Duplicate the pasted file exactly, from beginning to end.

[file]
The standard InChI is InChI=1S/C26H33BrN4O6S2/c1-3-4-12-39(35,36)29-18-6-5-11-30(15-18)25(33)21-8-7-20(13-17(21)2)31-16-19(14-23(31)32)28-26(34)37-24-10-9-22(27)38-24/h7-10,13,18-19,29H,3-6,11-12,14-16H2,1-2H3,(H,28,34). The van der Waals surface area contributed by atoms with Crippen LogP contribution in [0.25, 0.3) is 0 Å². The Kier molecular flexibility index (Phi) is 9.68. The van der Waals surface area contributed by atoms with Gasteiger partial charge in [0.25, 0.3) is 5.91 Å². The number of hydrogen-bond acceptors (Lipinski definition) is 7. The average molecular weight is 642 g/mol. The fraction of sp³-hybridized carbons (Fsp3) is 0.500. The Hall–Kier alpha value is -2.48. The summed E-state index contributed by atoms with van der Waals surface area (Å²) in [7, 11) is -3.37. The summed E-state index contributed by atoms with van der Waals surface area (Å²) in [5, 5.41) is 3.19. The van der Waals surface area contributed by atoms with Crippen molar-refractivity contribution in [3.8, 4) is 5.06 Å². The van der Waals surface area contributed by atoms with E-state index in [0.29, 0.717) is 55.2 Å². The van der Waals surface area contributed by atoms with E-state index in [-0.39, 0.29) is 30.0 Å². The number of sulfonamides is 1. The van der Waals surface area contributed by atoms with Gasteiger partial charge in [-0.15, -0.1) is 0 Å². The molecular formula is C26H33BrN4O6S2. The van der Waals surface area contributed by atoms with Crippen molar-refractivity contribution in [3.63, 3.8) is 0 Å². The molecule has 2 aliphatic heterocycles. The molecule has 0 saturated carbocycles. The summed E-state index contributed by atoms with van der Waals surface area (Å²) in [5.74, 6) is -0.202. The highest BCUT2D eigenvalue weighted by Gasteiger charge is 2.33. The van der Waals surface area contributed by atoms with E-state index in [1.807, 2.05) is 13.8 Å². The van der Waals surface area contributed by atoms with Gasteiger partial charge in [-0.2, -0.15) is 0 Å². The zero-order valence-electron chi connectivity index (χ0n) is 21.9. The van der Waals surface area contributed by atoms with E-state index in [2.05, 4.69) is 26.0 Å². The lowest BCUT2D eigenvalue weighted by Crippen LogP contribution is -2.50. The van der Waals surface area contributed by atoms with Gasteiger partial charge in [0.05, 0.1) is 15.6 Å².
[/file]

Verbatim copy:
The standard InChI is InChI=1S/C26H33BrN4O6S2/c1-3-4-12-39(35,36)29-18-6-5-11-30(15-18)25(33)21-8-7-20(13-17(21)2)31-16-19(14-23(31)32)28-26(34)37-24-10-9-22(27)38-24/h7-10,13,18-19,29H,3-6,11-12,14-16H2,1-2H3,(H,28,34). The van der Waals surface area contributed by atoms with Crippen LogP contribution in [0.25, 0.3) is 0 Å². The Kier molecular flexibility index (Phi) is 9.68. The van der Waals surface area contributed by atoms with Gasteiger partial charge in [0.25, 0.3) is 5.91 Å². The number of hydrogen-bond acceptors (Lipinski definition) is 7. The average molecular weight is 642 g/mol. The fraction of sp³-hybridized carbons (Fsp3) is 0.500. The Hall–Kier alpha value is -2.48. The summed E-state index contributed by atoms with van der Waals surface area (Å²) in [7, 11) is -3.37. The summed E-state index contributed by atoms with van der Waals surface area (Å²) in [5, 5.41) is 3.19. The van der Waals surface area contributed by atoms with Crippen molar-refractivity contribution in [3.8, 4) is 5.06 Å². The van der Waals surface area contributed by atoms with E-state index in [0.29, 0.717) is 55.2 Å². The van der Waals surface area contributed by atoms with E-state index in [-0.39, 0.29) is 30.0 Å². The number of sulfonamides is 1. The van der Waals surface area contributed by atoms with Gasteiger partial charge in [-0.15, -0.1) is 0 Å². The molecular formula is C26H33BrN4O6S2. The van der Waals surface area contributed by atoms with Crippen molar-refractivity contribution in [3.63, 3.8) is 0 Å². The molecule has 2 aliphatic heterocycles. The molecule has 0 saturated carbocycles. The summed E-state index contributed by atoms with van der Waals surface area (Å²) in [5.74, 6) is -0.202. The highest BCUT2D eigenvalue weighted by Gasteiger charge is 2.33. The van der Waals surface area contributed by atoms with E-state index in [1.807, 2.05) is 13.8 Å². The van der Waals surface area contributed by atoms with Gasteiger partial charge in [-0.2, -0.15) is 0 Å². The zero-order valence-electron chi connectivity index (χ0n) is 21.9. The van der Waals surface area contributed by atoms with E-state index in [2.05, 4.69) is 26.0 Å². The lowest BCUT2D eigenvalue weighted by Crippen LogP contribution is -2.50. The van der Waals surface area contributed by atoms with Gasteiger partial charge in [0.05, 0.1) is 15.6 Å².